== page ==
As “the man she always wanted to be”, Chloe Petts is a devoted Crystal Palace football fan who embraces and is (mostly) embraced by lad culture. Her fellow season ticket holders who sit nearby, all very manly men, accept her as one of their own but she has issues when she goes to the loo. Over the course of this low-key hour Petts considers the effects of whether she is perceived as a woman or a man by those around her, and how this relates to the right-wing instigated culture war about trans people. It’s a pointed, provocative and very funny debut with heaps of promise.
A young black boy has just been stabbed in the hallway downstairs. The neighbours are sad but ultimately, not surprised. This one-woman show follows the lives of these working-class people in this typical London block.
Northern Corner brings humour and mischief to this brand-new musical based in the fictional town of Rothersdale. It’s a quiet town where nothing ever happens, so when a local councellor is shot, the community unravels. A once peaceful town reveals all it’s dark secrets when the blame keeps shifting to nervous suspects in an attempt to find out who the murderer is.
Sophie has started a new life back home in Plymouth after years of living in London. She finally has her own place, and things are going well with the woman she’s dating. However, something looms over her life that she can’t bear to let go of – the vast collection of designer clothes that takes up every spare inch of her new flat. The urge to hold onto these items that she sees as an extension of herself is all-consuming, but she also really wants to invite her new girlfriend over.
This new musical showcases the lives of five fabulous, historical women through the framework of two young people experiencing an interactive museum. The show is filled with catchy, original numbers and engaging choreography with prominent musical motifs that thread through the performance.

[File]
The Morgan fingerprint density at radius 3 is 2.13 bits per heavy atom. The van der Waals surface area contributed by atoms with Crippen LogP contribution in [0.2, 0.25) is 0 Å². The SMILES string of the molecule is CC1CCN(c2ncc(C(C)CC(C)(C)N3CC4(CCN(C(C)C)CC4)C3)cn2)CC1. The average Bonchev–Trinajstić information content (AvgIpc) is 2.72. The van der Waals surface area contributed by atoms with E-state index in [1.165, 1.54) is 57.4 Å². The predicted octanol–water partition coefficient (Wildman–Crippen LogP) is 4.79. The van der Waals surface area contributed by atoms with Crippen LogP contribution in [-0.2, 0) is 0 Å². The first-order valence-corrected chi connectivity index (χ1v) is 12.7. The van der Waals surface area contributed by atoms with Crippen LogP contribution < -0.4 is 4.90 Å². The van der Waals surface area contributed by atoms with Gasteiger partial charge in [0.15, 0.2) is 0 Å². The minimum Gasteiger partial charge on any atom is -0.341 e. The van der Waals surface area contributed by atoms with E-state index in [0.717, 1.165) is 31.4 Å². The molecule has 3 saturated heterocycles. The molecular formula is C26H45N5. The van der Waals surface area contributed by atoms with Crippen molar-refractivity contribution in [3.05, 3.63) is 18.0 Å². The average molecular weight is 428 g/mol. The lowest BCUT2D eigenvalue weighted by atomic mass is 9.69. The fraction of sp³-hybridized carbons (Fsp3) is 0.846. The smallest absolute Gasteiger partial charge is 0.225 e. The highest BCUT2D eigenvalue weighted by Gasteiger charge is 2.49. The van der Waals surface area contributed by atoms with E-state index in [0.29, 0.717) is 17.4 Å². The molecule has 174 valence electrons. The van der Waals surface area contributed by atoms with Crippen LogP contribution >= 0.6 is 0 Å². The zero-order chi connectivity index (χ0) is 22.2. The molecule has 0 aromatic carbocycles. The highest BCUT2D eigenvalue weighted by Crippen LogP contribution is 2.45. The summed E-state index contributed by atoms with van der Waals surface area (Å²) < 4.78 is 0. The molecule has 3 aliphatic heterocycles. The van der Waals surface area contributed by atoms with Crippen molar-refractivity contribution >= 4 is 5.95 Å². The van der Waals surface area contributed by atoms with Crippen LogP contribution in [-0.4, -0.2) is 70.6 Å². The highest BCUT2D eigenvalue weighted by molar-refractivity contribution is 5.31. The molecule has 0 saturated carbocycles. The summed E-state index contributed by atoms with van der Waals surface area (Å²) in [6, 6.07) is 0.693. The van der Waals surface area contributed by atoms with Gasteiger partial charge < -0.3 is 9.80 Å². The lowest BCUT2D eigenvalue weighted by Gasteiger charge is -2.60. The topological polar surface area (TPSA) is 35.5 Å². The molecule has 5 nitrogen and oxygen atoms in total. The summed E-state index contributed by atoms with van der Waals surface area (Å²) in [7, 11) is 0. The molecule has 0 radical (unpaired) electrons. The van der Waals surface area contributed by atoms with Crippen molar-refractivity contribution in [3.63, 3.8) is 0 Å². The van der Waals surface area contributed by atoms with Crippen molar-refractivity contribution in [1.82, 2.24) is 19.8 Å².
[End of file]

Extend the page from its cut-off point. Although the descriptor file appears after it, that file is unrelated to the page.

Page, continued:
When one of their friends died, theatre company Ugly Bucket navigated their grief the only way they knew how – by making a show. Using clowning and physical comedy, an ensemble of five flit between a dying man and his family, an afterlife of jagged pink gravestones where they playact a life cycle, various ways people die and depictions of people dealing with death. It’s both funny and immensely sad, as well as a sophisticated reflection on how we process loss and our own mortality.
At the start of this piece that is definitely not about Hong Kong, we are asked not to take photographs. This is because the performers, who are absolutely not from Hong Kong, could face persecutions under China’s National Security Bill if they were caught making a show about Hong Kong. But this is all hypothetical, because this physical theatre show is not about Hong Kong.
In 1965, a Canadian couple give birth to identical twin boys, Brian and Bruce. When Bruce’s circumcision is botched and he is left without a penis, a doctor convinces his parents that the best way forward is to raise him as a girl. He thinks that with hormones and clear gender roles, Bruce – now Brenda – will be able to lead a normal life. The desperate parents eventually agree. This true story, dramatised by two adult performers and a zoo of soft toys, emphasises how enforcing strictly-defined gender binaries and stereotypes can have far-reaching, tragic consequences.
Miss-fit besties Kathy and Stella run a true crime podcast that they hope to turn into a full time job. When their favourite author is brutally murdered after a local event, they think this is the perfect opportunity to raise their profile and get the fame they know they deserve. Though they have no murder-solving skills, they’re determined to get to the bottom of her death. The musical comedy by Jon Brittain and Matthew Floyd Jones, writers of A Super Happy Story (About Feeling Super Sad), is a hilarious caper that embraces the genre’s fans, life’s unexpected heroes and the quest to find yourself.
Nouveau Riche, creators of the hit show Queens of Sheba that confronts systemically ingrained misogynoir, now focus on the experience of being a Black woman actor. Using music, beatboxing and spoken word to expose the microaggressions and racism that shape their working lives, the show is a rallying cry for change within theatre and film.